Swiss-based UBS AG may successfully pen an immunity deal with European Union (EU) antitrust authorities, Bloomberg reported. The deal, if entered would safeguard the Swiss bank from incurring fines for manipulation of foreign exchange currency rates.
UBS AG is the first bank to cooperate with EU authorities in the currency probe, after being exempted from a fine worth $3.45 billion (€2.5 billion) for divulging information related to the existence of the cartel in manipulation of benchmark interest rates.
Notably, last year, EU antitrust officials penalized 8 major international banks with the total penalty amount of $2.3 billion (€1.7 billion) for alleged fixing of the London interbank offered rate (LIBOR) and the Euro interbank offered rate (EURIBOR). Another European bank – Barclays PLC (BCS - Analyst Report) was also rewarded with immunity last year.
EU authorities will reward UBS AG with immunity bearing in mind the bank’s cooperation with investigators to provide information about other banks’ involvement in the formation of cartels for fixing rates. However, whether full immunity will be granted or not by the EU will depend upon the intensity of cooperation after the investigation is completed.
Moreover, as per the EU immunity rules, companies which pressurized other firms to become a part of the cartel or disallowed them to exit do not qualify for immunity from fines. However, these companies are still eligible for deductions in antitrust penalties.
Further, the leniency program initiated by the EU will not spare UBS AG, if found guilty, from penalties to be charged by the U.K. Financial Conduct Authority and some U.S. authorities.
However, Andreas Schwab, the European lawmaker who advocates lawsuits over price-fixing, opposed the leniency program in strong words. Schwab stated that the EU’s competition arm should initiate its own investigations rather than providing immunity. He added that though the immunity seekers are relieved from paying fines, they should be liable for paying damages to affected parties.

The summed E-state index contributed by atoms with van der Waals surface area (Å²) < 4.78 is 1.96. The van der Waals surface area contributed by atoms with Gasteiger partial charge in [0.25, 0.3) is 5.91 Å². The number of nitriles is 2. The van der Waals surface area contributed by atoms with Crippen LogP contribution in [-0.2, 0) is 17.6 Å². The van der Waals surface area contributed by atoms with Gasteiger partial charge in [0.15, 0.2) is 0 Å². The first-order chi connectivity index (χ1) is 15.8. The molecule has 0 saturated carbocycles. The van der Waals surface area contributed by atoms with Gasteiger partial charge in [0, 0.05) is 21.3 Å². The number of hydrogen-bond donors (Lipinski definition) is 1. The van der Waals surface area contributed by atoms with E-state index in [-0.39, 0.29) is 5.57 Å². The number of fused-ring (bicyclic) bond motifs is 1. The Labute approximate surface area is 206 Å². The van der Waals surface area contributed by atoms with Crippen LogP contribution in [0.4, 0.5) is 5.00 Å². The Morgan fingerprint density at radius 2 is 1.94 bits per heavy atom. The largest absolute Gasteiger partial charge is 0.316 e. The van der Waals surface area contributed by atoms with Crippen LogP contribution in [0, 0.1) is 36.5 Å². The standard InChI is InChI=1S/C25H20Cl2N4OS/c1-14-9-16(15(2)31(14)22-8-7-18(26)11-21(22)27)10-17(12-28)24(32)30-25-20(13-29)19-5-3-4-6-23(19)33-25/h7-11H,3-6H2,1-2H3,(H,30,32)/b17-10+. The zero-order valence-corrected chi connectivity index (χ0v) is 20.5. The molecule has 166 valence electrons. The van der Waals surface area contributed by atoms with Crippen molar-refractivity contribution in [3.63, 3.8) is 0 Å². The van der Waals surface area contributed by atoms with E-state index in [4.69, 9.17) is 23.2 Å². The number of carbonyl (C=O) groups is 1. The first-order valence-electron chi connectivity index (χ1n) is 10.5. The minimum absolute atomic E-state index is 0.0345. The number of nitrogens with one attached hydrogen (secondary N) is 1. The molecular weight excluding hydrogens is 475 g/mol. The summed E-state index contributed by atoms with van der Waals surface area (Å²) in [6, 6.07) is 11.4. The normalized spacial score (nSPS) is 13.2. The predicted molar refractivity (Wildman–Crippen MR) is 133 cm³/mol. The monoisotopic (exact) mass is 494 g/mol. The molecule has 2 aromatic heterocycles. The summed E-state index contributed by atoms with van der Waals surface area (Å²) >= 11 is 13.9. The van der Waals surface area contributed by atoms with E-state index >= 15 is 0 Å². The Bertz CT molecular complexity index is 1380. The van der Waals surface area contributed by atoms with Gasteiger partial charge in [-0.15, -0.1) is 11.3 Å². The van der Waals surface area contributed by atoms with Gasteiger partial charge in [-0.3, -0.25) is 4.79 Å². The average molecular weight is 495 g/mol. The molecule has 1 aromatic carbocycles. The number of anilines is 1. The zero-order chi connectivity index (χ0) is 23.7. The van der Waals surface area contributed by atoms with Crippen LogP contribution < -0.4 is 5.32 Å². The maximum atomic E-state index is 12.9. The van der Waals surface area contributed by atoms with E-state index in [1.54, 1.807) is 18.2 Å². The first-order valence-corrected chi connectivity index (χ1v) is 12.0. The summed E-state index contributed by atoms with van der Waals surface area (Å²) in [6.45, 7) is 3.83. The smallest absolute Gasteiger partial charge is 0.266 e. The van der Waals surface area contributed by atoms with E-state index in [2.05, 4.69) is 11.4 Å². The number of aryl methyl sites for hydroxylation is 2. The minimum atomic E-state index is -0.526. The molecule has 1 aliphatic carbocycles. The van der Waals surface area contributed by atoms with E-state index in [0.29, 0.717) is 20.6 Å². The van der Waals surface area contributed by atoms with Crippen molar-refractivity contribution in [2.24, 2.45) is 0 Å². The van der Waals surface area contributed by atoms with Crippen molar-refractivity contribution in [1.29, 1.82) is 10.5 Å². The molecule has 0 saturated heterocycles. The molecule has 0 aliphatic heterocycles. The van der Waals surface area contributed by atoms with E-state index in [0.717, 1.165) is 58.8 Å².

The EU authorities are investigating banks that have disobeyed EU laws forbidding cartels and collusive activities. Therefore, by providing immunity, authorities are encouraging corporate wrongdoers to report such fraudulent actions.
Manipulation of currency rates by major financial institutions triggered thorough investigations by regulatory bodies across Europe, Asia and America. Such investigations have cost several major global banks billions of dollars in settlements. Alongside, we apprehend such scandals to dent the financials of these banks over the long term.
Notably, Swiss authorities became the foremost regulatory body to initiate a formal investigation into foreign exchange rate rigging. Banks under scrutiny include UBS AG, Credit Suisse Group AG, Julius Baer and Zurcher Kantonalbank, JPMorgan Chase & Co. (JPM - Analyst Report), Citigroup Inc. (C - Analyst Report), Barclays and The Royal Bank of Scotland Group plc.
Therefore, burdened under the pressure of such investigations, banks have terminated a number of traders along with the closure of electronic chat rooms – the mode of communication between various banks. Moreover, such probes are negatively impacting the markets as evident from the downturn in foreign exchange trading volumes in recent months.
Regulatory authorities are investigating scandals related to the heightening foreign exchange rate fixing and are determined to put forward a landmark judgment to terminate such shrewd practices in the future, bring justice to the sufferers and punish the wrongdoers. While settlement of such issues will put to rest a long-drawn investigation and bring reprieve to the banks, this comes as a huge blow to their financials.